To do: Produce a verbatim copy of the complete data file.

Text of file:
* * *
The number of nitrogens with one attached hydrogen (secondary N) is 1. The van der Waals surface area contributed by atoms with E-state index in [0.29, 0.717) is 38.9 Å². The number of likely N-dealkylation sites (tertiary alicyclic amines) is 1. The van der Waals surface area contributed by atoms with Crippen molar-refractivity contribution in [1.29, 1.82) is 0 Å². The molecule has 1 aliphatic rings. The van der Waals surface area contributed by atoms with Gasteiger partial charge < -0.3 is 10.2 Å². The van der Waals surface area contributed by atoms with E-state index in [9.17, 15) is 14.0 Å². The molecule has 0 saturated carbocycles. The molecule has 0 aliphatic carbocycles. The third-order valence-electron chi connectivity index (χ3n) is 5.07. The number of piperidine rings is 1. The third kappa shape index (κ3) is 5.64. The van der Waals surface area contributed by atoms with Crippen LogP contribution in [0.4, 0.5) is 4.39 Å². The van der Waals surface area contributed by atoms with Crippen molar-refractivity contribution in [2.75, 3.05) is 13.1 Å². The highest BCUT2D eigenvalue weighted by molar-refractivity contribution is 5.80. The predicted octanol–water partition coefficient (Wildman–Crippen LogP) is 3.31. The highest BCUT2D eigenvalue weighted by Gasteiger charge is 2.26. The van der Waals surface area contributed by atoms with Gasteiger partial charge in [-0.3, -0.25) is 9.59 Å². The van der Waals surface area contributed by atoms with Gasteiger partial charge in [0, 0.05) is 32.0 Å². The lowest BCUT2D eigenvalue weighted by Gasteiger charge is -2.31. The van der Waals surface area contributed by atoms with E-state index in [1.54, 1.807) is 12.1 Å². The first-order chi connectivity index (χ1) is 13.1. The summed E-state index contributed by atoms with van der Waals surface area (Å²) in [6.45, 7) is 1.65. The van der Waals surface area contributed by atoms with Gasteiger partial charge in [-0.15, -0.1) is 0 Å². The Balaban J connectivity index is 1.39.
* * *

The number of nitrogens with one attached hydrogen (secondary N) is 1. The van der Waals surface area contributed by atoms with E-state index in [0.29, 0.717) is 38.9 Å². The number of likely N-dealkylation sites (tertiary alicyclic amines) is 1. The van der Waals surface area contributed by atoms with Crippen molar-refractivity contribution in [1.29, 1.82) is 0 Å². The molecule has 1 aliphatic rings. The van der Waals surface area contributed by atoms with Gasteiger partial charge < -0.3 is 10.2 Å². The van der Waals surface area contributed by atoms with E-state index in [9.17, 15) is 14.0 Å². The molecule has 0 saturated carbocycles. The molecule has 0 aliphatic carbocycles. The third-order valence-electron chi connectivity index (χ3n) is 5.07. The number of piperidine rings is 1. The third kappa shape index (κ3) is 5.64. The van der Waals surface area contributed by atoms with Crippen LogP contribution in [0.4, 0.5) is 4.39 Å². The van der Waals surface area contributed by atoms with Crippen molar-refractivity contribution in [2.75, 3.05) is 13.1 Å². The highest BCUT2D eigenvalue weighted by molar-refractivity contribution is 5.80. The predicted octanol–water partition coefficient (Wildman–Crippen LogP) is 3.31. The highest BCUT2D eigenvalue weighted by Gasteiger charge is 2.26. The van der Waals surface area contributed by atoms with Gasteiger partial charge in [-0.3, -0.25) is 9.59 Å². The van der Waals surface area contributed by atoms with Gasteiger partial charge in [0, 0.05) is 32.0 Å². The lowest BCUT2D eigenvalue weighted by Gasteiger charge is -2.31. The van der Waals surface area contributed by atoms with E-state index in [1.54, 1.807) is 12.1 Å². The first-order chi connectivity index (χ1) is 13.1. The summed E-state index contributed by atoms with van der Waals surface area (Å²) in [6.45, 7) is 1.65. The van der Waals surface area contributed by atoms with Gasteiger partial charge in [-0.15, -0.1) is 0 Å². The Balaban J connectivity index is 1.39.